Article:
2. LESSONS FROM THE CAMPAIGN
2.1 Rights based approach Vs welfare approach
The most significant part of the November 28, 2001 order of the Supreme Court pertained to the mid-day meal scheme. Mid-day meal scheme was instituted in 1995 and on paper it said that all children in all government and government aided primary schools will be provided cooked mid day meal. The order from the court made what was a policy into a legal entitlement for each child studying in government and government aided primary school across the country.
The Supreme Court had also asked the government to implement fully its National Maternity Benefit Programme (NMBS). The programme offers Rs. 500 as maternity benefit to the first two live births of a woman living “below poverty line”. The scheme does not say that all “BPL women” will receive this maternity benefit. So, despite the order saying the scheme has to be implemented fully, maternity benefit has not become an entitlement. NMBS is still subject to the whim of the policy maker on how many are eligible to receive the benefit. Further the local official have a lot of discretion on who gets the benefit.
The entitlement that the order created with respect to mid day meals caught the imagination of the activists and the media alike. When most states missed the deadline to implement the order (all barring Rajasthan), a campaign started in large parts of India.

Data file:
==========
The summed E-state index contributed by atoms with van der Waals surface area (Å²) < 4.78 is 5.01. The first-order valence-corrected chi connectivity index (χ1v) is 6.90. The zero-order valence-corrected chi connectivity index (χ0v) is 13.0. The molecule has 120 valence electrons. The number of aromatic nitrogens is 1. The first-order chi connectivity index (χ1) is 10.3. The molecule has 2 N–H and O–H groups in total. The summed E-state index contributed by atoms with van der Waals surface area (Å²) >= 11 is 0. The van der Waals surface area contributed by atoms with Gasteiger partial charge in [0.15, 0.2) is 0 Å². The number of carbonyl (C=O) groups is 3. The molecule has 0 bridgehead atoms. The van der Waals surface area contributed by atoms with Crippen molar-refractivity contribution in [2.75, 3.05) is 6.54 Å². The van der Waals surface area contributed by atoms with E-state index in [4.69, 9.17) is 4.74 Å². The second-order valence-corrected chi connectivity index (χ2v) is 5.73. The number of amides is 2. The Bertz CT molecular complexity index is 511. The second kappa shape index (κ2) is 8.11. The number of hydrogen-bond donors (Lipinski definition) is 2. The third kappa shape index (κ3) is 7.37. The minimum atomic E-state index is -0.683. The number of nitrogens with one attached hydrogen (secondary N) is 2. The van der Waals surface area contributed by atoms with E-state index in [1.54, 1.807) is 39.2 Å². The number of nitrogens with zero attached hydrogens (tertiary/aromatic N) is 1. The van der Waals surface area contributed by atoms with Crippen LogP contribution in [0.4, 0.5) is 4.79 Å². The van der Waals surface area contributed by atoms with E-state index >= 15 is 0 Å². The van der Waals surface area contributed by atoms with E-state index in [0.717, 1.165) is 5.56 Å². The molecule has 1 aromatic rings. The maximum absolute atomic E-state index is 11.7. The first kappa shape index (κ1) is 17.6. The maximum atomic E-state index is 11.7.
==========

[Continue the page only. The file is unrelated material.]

From March 2002 till date, there has been a spate of activities in regular intervals on the mid-day meal scheme. On April 9, 2002 a national day of action saw demonstrations in over ten major states of India. The issue of non-implementation of the order was raised time and again in the Supreme Court. Petitions were filed in the Ranchi High Court and the Manipur Human Rights Commission. The commissioner of the Supreme Court followed the non-implementation on regular intervals. Localised events were organised in most major states regularly. The spate of activities kept the interest of the media alive in the issue. They too kept a close watch on all aspects of the scheme. The defaulting governments faced a barrage of activities on a regular basis.